around 4m in width for much of its length. The ditch, which has become
infilled through time, lies to the western side of the bank, and is overlain
by a public footpath.
At the northern end of the monument the bank divides into two short parallel
sections of about 150m in length, with an intervening ditch, as it plunges
down the southern side of Sylvan Dale into the valley bottom, where it is
thought to end in an original terminus. The banks are both very well preserved
for this last section, with heights of around 1.5m-1.75m, and 4m wide at the
base of each. The intervening ditch is around 3m wide at the top end of the
slope, but the banks converge slightly as they proceed down the slope, and
hence the intervening ditch becomes narrower at the bottom, until the whole
system meets the valley floor.
Modern post and wire fencing, animal feed and water dispensers and other
modern farm constructions and equipment are excluded from the scheduling,
although the ground beneath them is included.

The site of the monument is shown on the attached map extract.
It includes a 2 metre boundary around the archaeological features,
considered to be essential for the monument's support and preservation.

Source: Historic England

Reasons for Scheduling

Linear boundaries are substantial earthwork features comprising single or
multiple ditches and banks which may extend over distances varying between
less than 1km to over 10km. They survive as earthworks or as linear features
visible as cropmarks on aerial photographs or as a combination of both. The
evidence of excavation and study of associated monuments demonstrate that
their construction spans the millennium from the Middle Bronze Age, although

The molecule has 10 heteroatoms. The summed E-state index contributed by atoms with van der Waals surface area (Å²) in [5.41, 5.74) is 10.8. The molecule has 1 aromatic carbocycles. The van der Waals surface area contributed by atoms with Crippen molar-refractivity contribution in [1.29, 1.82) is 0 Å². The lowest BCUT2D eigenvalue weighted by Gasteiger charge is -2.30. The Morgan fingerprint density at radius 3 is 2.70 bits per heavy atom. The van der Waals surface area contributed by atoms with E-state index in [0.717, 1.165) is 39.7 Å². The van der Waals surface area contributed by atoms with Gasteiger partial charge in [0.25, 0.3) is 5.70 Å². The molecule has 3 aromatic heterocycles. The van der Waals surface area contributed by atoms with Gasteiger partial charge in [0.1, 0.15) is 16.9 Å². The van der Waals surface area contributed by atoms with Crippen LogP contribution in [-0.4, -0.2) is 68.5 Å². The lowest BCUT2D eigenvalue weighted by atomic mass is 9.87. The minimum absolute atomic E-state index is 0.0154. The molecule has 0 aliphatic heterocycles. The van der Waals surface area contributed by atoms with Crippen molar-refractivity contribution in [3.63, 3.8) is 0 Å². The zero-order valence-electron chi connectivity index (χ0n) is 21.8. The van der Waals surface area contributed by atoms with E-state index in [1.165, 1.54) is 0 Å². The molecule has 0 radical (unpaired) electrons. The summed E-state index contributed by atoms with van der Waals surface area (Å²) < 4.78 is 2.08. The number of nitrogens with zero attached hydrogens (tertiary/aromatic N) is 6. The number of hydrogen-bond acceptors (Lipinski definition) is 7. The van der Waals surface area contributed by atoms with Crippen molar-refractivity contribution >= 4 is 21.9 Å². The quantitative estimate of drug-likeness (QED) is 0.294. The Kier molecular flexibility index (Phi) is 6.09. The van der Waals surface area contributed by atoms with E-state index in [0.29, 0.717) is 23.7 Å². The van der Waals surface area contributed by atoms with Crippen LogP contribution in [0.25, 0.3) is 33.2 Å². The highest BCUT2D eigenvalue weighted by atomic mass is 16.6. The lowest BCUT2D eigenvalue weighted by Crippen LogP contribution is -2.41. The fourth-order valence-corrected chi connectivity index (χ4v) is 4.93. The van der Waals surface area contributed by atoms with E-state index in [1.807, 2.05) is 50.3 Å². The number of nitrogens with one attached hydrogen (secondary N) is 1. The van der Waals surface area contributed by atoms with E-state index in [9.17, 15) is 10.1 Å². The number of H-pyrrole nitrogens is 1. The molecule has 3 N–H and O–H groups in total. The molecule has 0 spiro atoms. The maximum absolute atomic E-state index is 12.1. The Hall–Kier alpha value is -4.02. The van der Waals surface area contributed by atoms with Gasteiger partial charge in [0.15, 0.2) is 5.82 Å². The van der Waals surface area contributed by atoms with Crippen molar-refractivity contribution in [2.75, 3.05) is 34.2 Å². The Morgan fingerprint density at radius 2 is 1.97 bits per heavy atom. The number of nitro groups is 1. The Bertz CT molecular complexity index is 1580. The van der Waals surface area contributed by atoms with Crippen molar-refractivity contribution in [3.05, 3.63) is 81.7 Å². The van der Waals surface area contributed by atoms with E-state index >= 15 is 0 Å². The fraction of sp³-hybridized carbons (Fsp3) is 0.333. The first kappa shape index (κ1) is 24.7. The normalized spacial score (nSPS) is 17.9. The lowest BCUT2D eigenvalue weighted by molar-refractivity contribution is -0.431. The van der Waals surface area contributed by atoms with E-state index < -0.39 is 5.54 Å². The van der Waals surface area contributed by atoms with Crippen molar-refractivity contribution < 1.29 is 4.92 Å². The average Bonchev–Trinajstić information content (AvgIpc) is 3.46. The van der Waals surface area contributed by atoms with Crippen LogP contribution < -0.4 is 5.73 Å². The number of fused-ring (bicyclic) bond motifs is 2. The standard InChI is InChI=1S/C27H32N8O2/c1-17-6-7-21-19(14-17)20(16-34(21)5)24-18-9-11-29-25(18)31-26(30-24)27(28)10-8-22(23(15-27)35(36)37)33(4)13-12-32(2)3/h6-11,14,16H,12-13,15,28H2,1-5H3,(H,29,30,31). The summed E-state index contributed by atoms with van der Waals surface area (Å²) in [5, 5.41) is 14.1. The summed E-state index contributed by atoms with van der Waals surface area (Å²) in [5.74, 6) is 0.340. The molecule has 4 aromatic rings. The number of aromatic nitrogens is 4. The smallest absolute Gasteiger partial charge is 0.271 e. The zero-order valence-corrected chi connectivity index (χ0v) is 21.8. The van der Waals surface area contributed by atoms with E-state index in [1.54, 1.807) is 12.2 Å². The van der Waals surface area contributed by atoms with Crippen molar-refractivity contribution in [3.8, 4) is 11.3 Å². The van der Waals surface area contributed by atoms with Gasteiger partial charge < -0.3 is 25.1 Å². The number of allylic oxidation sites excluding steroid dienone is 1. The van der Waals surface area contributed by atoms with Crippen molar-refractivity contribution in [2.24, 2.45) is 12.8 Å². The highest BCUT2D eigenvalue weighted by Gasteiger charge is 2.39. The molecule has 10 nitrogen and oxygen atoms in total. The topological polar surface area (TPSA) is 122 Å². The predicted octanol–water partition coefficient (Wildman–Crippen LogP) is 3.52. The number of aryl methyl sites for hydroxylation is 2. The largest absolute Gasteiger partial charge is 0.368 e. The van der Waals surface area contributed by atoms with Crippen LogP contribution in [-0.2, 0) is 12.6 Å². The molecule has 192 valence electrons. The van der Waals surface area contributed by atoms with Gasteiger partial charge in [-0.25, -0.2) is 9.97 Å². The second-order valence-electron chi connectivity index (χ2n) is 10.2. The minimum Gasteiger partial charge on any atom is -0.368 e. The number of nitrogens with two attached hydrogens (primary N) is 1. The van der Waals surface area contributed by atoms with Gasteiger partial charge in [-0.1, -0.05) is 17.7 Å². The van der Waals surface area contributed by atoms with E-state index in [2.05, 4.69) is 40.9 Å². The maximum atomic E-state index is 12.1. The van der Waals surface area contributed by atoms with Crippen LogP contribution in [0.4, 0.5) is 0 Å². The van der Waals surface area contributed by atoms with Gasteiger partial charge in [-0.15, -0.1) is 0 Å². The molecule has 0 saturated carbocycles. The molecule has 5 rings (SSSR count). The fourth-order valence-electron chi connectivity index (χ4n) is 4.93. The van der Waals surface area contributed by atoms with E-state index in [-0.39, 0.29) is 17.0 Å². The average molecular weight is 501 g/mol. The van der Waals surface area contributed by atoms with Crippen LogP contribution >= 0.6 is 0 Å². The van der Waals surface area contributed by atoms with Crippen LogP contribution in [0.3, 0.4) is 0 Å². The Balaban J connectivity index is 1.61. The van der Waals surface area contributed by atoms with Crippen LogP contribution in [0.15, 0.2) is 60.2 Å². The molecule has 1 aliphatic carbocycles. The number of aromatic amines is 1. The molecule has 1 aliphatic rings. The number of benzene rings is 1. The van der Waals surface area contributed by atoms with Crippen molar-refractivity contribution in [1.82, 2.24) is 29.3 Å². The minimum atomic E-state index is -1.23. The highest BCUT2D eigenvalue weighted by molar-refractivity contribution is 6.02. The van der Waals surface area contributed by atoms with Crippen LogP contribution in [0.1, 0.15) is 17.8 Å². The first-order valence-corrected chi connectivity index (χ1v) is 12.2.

they may have been re-used later.
The scale of many linear boundaries has been taken to indicate that they were
constructed by large social groups and were used to mark important boundaries
in the landscape; their impressive scale displaying the corporate prestige of
their builders. They would have been powerful symbols, often with religious
associations, used to define and order the territorial holdings of those
groups who constructed them. Linear earthworks are of considerable importance
for the analysis of settlement and land use in the Bronze Age; all well
preserved examples will normally merit statutory protection.

The monument is part of a very extensive and important system of linear
boundary dykes in this area of the Yorkshire Wolds, dating back to the Bronze
Age. It survives moderately well for most of its length, and is closely
associated with other adjacent complexes of linear banks and ditches, which
together form an integral system of boundary and defensive earthworks in this
region. As such it offers important insights into ancient land use and
territorial divisions for social, ritual and agricultural purposes in this
area of the Yorkshire Wolds.

Source: Historic England


Books and journals
Mortimer, J R , Forty Years Researches in British and Saxon Burial Mounds of East Yorkshire, (1905), 365-380
Dent, J, 'Archaeological Journal' in The Yorkshire Dykes, , Vol. 141, (1984), 32-33
Halkon, P, 'Prehistory Research Section Bulletin' in The Huggate Dykes, , Vol. 30, (1993), 10
Manby, T, 'Current Archaeology' in The Yorkshire Dykes, , Vol. 67, (1979), 233
Humberside SMR, Sites and Monuments Records Sheet, (1994)

Source: Historic England